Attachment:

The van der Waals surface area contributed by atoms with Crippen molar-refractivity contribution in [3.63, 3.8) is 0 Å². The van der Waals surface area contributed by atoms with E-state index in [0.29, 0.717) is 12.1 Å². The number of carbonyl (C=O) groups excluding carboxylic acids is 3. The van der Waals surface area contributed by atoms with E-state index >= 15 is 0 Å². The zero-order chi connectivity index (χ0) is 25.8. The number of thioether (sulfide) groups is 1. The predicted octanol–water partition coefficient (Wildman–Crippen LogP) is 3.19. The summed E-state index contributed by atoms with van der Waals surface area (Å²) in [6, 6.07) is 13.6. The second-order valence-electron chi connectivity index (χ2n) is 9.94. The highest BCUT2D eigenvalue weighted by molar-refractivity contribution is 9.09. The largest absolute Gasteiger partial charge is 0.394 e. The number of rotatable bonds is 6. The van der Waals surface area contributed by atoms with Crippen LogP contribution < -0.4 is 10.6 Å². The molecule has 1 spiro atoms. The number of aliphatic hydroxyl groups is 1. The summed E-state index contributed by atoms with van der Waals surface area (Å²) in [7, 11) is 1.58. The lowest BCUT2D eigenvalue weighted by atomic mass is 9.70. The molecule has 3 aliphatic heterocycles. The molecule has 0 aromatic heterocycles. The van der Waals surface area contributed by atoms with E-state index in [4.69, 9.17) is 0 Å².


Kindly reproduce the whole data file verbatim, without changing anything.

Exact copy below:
The van der Waals surface area contributed by atoms with Crippen molar-refractivity contribution in [3.63, 3.8) is 0 Å². The van der Waals surface area contributed by atoms with E-state index in [0.29, 0.717) is 12.1 Å². The number of carbonyl (C=O) groups excluding carboxylic acids is 3. The van der Waals surface area contributed by atoms with E-state index >= 15 is 0 Å². The zero-order chi connectivity index (χ0) is 25.8. The number of thioether (sulfide) groups is 1. The predicted octanol–water partition coefficient (Wildman–Crippen LogP) is 3.19. The summed E-state index contributed by atoms with van der Waals surface area (Å²) in [6, 6.07) is 13.6. The second-order valence-electron chi connectivity index (χ2n) is 9.94. The highest BCUT2D eigenvalue weighted by molar-refractivity contribution is 9.09. The largest absolute Gasteiger partial charge is 0.394 e. The number of rotatable bonds is 6. The van der Waals surface area contributed by atoms with Crippen LogP contribution < -0.4 is 10.6 Å². The molecule has 1 spiro atoms. The number of aliphatic hydroxyl groups is 1. The summed E-state index contributed by atoms with van der Waals surface area (Å²) in [7, 11) is 1.58. The lowest BCUT2D eigenvalue weighted by atomic mass is 9.70. The molecule has 3 aliphatic heterocycles. The molecule has 0 aromatic heterocycles. The van der Waals surface area contributed by atoms with E-state index in [4.69, 9.17) is 0 Å².